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'Acting for change’

19 July 2022

Rugby Union

OPINION: Country meets Covid challenges head-on

Wednesday 4 May 2022 | Written by Supplied | Published in On the Street, Opinion

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It was the great American tennis player Arthur Ashe who said, “Success is a journey, not a destination”, writes Prime Minister Mark Brown.

And as the only black man ever to win singles titles at Wimbledon, the US Open and the Australian Open, we have to assume that he knew what he was talking about when it came to being successful.

He also would have no doubt known a thing or two about resilience in the face of adversity and working through whatever obstacles were placed in his way, as he created new ground on his journey towards a number one ranking in the tennis world and also later as a civil rights campaigner and AIDS awareness advocate.

Arthur Ashe passed away in New York City in 1993, but his words still ring true for us here in the Cook Islands today, as we continue our own journey towards overcoming the Covid-19 virus and the impact it has had on our nation over the past two years.

Our destination is not set – it is still not possible at this point in time to say with any certainty just when we will finally be done with Covid, but as we look around at all that we have accomplished and the progress we have made, we can see that our journey has been and continues to be a successful one.

On Rarotonga, where we are well past the peak of infections, almost all restrictions have been lifted. Even mask-wearing is now voluntary and no longer mandatory. People can choose if they want to wear a mask or not. It is now a personal choice.

In Aitutaki, Covid cases look to be nearing their peak, with total case numbers now including 416 recovered cases and 113 active as of yesterday morning.

Already travel restrictions to Aitutaki have been eased, with RAT testing no longer required between Rarotonga and Aitutaki.

Once that peak is in fact reached, then our people on Aitutaki will also be able to look forward to more easing of restrictions on gatherings and isolations, with current rules around contact sport and social gatherings to be lifted at the appropriate time as determined in conjunction with Te Marae Ora and the island government.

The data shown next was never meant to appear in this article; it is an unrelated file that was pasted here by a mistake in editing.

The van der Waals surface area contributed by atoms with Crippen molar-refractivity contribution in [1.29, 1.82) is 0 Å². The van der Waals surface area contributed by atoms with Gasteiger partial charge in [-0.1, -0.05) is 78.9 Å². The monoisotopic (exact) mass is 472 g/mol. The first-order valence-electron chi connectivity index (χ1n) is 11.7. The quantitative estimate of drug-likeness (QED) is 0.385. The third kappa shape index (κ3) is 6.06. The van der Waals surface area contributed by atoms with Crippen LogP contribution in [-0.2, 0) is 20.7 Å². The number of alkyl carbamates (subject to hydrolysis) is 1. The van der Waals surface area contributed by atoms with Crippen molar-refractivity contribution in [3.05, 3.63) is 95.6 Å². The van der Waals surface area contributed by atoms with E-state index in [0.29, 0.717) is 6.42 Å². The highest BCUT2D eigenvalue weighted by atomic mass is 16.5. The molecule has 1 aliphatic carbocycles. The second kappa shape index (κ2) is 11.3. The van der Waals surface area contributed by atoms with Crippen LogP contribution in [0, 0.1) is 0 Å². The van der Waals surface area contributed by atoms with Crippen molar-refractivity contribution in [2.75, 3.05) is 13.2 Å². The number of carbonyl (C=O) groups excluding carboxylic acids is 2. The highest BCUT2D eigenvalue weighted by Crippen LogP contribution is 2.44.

So too should the rest of our people across all of the Pa Enua keep this in mind – while your situation right now may not be ideal and there are still obstacles to be overcome, we know from what has happened in Rarotonga and what is happening in Aitutaki that each passing day brings you closer to the end of your island’s Covid cycle.

With new cases now in Atiu, it is only a matter of time before you will have conquered this virus, allowing your daily routines to start returning to something approaching normality.

This returning sense of normality applies also to our visitors, and we can see that our recent decision to do away with the previously required pre-departure Covid test before flying from New Zealand to Rarotonga has already made an impact in this regard, with Sunday’s two inbound flights heavily booked with tourists eager to enjoy that unique Cook Islands experience that only we can provide.

This new influx of tourism represents a welcome boost to the local economy on Rarotonga and we can expect that these increased tourist numbers will eventually spill over to Aitutaki and the rest of the Pa Enua as each island pushes past their peak Covid infections. The welcome revenues that this tourism generates will go some way towards addressing our current issues of inflation and minimum wage.

It has been a long jouney for all the countries of the world through this Covid pandemic, but I would have to say that our journey as a country would have to be one of the best so far.

Kia Manuia,

Hon Mark Brown
Prime Minister